I am beginning to think that the new interpretation of the Vision, and the new direction of NASA, is more ideological than visionary, more about extending our economic interests than anything to do with the public good and public interest in space exploration. This is why I feel we are fighting for the heart and soul of NASA (and space exploration around the world).

"Extending our economic interests" is not a public good and public interest? I'd like Dr. Friedman to explain that one.

Dr. Friedman finally admits to budget realities:
Maybe I am an alarmist; Griffin maintains that only the budget constraints have forced science cuts, and that he has to make them in order to get the new rockets built that will replace the shuttle (a goal we support). But then why all the anti-science rhetoric? Why these new policy pronouncements? And why, as asked above, cannibalize the science research and exploration missions that brought NASA such past glory?

Because there isn't the money to do everything the scientists would like to do. I'd personally would like it to be otherwise. It would be more likely to be otherwise if folks like Dr. Friedman would stop whining about how the Vision for Space Exploration is somehow hurting them, creating a risk for preditory budget warfare in which the enemies of space exploration try to cut VSE's budget in order to "fund science", and work to find ways to increase NASA's overall funding. Supporting efforts to decrease the cost of space travel, thus making everything, including Europa Orbiters, more affordable would also be useful.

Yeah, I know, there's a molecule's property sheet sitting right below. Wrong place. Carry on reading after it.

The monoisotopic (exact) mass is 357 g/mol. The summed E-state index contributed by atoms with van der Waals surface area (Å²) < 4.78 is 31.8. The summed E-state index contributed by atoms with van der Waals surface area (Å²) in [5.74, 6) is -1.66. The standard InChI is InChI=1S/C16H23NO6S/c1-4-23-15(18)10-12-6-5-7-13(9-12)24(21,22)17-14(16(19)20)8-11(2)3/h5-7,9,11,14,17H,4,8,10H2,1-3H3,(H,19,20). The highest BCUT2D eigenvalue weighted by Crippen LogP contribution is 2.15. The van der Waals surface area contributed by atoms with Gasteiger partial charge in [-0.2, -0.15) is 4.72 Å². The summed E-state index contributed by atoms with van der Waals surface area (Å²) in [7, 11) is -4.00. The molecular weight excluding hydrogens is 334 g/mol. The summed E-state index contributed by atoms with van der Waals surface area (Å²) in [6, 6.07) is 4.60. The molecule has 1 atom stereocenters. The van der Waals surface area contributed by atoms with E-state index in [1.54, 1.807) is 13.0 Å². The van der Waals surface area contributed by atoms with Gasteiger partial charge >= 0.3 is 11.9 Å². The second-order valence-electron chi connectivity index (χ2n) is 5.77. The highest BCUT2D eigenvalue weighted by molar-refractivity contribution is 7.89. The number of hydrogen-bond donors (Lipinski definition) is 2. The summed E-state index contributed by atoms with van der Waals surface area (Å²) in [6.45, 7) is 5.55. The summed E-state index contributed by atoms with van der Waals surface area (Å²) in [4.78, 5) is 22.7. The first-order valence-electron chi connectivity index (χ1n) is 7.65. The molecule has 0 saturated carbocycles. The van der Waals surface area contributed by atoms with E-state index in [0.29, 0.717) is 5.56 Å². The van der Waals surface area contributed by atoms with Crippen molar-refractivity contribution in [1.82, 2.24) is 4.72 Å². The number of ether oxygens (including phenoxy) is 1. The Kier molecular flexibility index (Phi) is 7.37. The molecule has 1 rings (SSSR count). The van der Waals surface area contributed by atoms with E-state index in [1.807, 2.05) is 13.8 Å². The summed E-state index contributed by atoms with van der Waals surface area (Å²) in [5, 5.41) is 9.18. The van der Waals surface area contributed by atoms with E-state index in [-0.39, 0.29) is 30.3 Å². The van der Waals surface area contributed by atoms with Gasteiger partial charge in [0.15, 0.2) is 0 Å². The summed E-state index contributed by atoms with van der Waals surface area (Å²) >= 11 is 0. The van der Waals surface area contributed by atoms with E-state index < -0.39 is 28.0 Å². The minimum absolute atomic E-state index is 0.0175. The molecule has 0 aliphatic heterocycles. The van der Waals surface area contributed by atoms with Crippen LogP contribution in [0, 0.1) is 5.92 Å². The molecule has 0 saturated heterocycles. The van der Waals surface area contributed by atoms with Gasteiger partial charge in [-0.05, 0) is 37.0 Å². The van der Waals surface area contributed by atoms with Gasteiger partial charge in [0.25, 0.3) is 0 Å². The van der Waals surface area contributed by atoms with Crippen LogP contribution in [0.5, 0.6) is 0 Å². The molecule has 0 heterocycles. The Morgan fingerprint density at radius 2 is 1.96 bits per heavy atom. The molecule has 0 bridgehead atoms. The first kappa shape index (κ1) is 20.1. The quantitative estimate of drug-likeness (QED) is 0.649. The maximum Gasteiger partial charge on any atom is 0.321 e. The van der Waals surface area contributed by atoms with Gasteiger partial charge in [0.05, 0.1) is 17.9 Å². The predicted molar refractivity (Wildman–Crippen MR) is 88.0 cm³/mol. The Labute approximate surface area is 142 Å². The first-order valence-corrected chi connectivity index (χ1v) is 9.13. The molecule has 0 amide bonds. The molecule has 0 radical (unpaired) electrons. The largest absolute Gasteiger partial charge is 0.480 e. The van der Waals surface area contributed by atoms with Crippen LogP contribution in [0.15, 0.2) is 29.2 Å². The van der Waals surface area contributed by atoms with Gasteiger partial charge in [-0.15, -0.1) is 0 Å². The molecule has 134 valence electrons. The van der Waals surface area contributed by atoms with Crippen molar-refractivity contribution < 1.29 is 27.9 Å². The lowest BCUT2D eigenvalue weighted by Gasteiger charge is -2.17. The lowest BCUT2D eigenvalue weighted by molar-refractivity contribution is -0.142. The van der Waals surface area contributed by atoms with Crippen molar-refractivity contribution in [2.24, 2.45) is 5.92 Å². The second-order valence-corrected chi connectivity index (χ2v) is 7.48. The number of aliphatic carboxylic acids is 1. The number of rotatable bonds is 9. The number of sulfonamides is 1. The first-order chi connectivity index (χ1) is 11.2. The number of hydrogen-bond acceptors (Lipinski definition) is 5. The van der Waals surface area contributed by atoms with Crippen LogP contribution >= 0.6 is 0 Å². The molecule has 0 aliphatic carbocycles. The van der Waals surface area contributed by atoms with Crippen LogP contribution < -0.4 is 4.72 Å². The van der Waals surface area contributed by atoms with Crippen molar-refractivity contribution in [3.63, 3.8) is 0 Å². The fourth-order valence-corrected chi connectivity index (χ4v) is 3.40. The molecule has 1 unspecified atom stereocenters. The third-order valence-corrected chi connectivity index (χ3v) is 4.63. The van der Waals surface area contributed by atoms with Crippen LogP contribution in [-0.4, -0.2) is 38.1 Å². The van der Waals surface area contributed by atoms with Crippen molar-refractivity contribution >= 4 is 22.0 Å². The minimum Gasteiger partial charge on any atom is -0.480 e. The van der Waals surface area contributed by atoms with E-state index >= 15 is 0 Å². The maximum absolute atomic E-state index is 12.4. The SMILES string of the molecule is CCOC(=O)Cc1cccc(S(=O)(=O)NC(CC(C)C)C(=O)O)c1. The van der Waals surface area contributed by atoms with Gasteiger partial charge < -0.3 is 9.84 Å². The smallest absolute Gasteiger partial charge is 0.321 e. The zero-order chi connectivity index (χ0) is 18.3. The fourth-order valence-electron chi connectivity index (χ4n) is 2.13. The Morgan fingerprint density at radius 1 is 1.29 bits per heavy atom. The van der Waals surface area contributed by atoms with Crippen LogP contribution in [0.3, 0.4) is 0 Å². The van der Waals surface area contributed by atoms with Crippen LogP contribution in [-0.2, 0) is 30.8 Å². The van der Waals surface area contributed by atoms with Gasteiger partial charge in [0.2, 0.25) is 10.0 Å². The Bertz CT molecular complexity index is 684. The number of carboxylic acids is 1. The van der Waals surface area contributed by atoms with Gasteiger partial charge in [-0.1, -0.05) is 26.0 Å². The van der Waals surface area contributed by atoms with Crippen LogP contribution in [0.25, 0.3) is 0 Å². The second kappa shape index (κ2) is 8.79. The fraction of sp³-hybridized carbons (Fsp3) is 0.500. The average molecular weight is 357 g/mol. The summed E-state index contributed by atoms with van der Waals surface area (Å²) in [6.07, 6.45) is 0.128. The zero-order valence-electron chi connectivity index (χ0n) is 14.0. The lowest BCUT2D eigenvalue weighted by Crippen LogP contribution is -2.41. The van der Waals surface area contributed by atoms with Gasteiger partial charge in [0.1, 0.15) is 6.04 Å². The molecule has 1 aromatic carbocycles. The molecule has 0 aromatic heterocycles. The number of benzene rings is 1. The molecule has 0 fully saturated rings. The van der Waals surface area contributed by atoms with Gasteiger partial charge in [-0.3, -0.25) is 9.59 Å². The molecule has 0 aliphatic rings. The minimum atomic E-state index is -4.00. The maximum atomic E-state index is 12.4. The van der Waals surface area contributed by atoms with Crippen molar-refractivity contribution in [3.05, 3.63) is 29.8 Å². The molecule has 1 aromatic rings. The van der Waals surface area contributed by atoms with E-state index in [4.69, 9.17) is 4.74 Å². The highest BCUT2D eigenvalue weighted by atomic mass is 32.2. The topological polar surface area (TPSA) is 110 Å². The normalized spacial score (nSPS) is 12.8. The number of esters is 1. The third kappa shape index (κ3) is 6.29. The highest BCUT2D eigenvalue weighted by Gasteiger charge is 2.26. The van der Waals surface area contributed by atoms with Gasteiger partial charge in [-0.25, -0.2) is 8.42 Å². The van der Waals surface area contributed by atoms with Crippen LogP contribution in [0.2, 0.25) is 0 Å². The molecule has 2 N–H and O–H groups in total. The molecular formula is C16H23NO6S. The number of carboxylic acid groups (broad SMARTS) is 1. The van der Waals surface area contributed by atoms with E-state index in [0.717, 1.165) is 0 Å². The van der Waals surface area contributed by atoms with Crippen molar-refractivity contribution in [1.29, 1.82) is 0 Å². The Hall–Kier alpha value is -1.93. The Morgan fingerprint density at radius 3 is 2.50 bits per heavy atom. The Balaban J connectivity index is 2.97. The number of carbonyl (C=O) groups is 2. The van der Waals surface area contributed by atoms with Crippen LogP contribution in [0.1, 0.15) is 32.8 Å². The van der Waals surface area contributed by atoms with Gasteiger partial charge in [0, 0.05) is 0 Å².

Tuesday, August 29, 2006

Christopher Hitchens pours scorn on those who made Plame-Gate such a manufactured political melodrama. Plame-Gate was indeed a scandal. Just not the one we were led to believe.
Next summer, J.K. Rowling will publish the seventh and (she thinks) last Harry Potter novel. I wonder What's Next for Harry Potter?
Moveon.Org is pretty sure that the country is run by a cabal of Jews and Christian Zionists. Where have we heard that one before?

Monday, August 28, 2006

One of the interesting effects of a shooting war is an increase in funding of a lot of technologies that will likely benefit the civilian sector as well as the military. One such is the Battlefield Extraction and Retrieval Robot or BEAR, which is basically a military rescue robot. If it comes to fruition, the BEAR will be a boon to nurses who tend to throw their backs out assisting infirm and well fed patients.

It oddly enough would have also been a boon to my mother's father, Fredrick, who was a medic during the Great War and caught a wiff of gas while rescuing wounded soldiers in No Man's Land. He did not see his forty fifth birthday, leaving my grandmother to raise my mom and an aunt in the midst oif the Great Depression.
Eric Hedman looks at the Space Frontier Foundation "white paper" and the GAO report that casts doubt on NASA's return to the Moon program and then proceeds to worry without actually coming to much of a conclusion. Two points need to be looked at: